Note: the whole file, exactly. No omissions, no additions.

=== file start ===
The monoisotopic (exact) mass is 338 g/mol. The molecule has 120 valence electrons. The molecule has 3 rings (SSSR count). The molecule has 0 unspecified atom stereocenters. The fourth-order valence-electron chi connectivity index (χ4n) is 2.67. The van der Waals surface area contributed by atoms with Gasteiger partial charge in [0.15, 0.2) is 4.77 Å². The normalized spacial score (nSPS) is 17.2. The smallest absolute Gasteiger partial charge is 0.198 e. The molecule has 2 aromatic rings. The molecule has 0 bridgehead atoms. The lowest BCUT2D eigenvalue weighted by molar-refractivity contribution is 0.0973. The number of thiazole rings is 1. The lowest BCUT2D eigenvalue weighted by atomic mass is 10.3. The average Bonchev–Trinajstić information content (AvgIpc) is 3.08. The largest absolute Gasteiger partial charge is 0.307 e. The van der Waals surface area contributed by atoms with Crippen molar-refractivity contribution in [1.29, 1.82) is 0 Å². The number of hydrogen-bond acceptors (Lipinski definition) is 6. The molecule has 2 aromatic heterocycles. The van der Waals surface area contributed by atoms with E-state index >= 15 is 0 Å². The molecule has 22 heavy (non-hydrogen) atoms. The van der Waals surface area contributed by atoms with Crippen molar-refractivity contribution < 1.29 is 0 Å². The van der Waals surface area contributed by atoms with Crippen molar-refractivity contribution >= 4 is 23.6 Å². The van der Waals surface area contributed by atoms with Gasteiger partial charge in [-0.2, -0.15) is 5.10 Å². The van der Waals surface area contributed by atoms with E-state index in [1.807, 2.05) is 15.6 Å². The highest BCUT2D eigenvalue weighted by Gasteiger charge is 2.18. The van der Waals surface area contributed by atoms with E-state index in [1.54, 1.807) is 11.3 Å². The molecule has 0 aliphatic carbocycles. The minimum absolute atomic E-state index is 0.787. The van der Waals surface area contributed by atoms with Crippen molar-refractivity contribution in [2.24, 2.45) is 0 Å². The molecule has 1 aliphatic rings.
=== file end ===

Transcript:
The monoisotopic (exact) mass is 338 g/mol. The molecule has 120 valence electrons. The molecule has 3 rings (SSSR count). The molecule has 0 unspecified atom stereocenters. The fourth-order valence-electron chi connectivity index (χ4n) is 2.67. The van der Waals surface area contributed by atoms with Gasteiger partial charge in [0.15, 0.2) is 4.77 Å². The normalized spacial score (nSPS) is 17.2. The smallest absolute Gasteiger partial charge is 0.198 e. The molecule has 2 aromatic rings. The molecule has 0 bridgehead atoms. The lowest BCUT2D eigenvalue weighted by molar-refractivity contribution is 0.0973. The number of thiazole rings is 1. The lowest BCUT2D eigenvalue weighted by atomic mass is 10.3. The average Bonchev–Trinajstić information content (AvgIpc) is 3.08. The largest absolute Gasteiger partial charge is 0.307 e. The van der Waals surface area contributed by atoms with Crippen molar-refractivity contribution in [1.29, 1.82) is 0 Å². The number of hydrogen-bond acceptors (Lipinski definition) is 6. The molecule has 2 aromatic heterocycles. The van der Waals surface area contributed by atoms with E-state index >= 15 is 0 Å². The molecule has 22 heavy (non-hydrogen) atoms. The van der Waals surface area contributed by atoms with Crippen molar-refractivity contribution < 1.29 is 0 Å². The van der Waals surface area contributed by atoms with Crippen molar-refractivity contribution >= 4 is 23.6 Å². The van der Waals surface area contributed by atoms with Gasteiger partial charge in [-0.2, -0.15) is 5.10 Å². The van der Waals surface area contributed by atoms with E-state index in [1.807, 2.05) is 15.6 Å². The highest BCUT2D eigenvalue weighted by Gasteiger charge is 2.18. The van der Waals surface area contributed by atoms with E-state index in [1.54, 1.807) is 11.3 Å². The molecule has 0 aliphatic carbocycles. The minimum absolute atomic E-state index is 0.787. The van der Waals surface area contributed by atoms with Crippen molar-refractivity contribution in [2.24, 2.45) is 0 Å². The molecule has 1 aliphatic rings.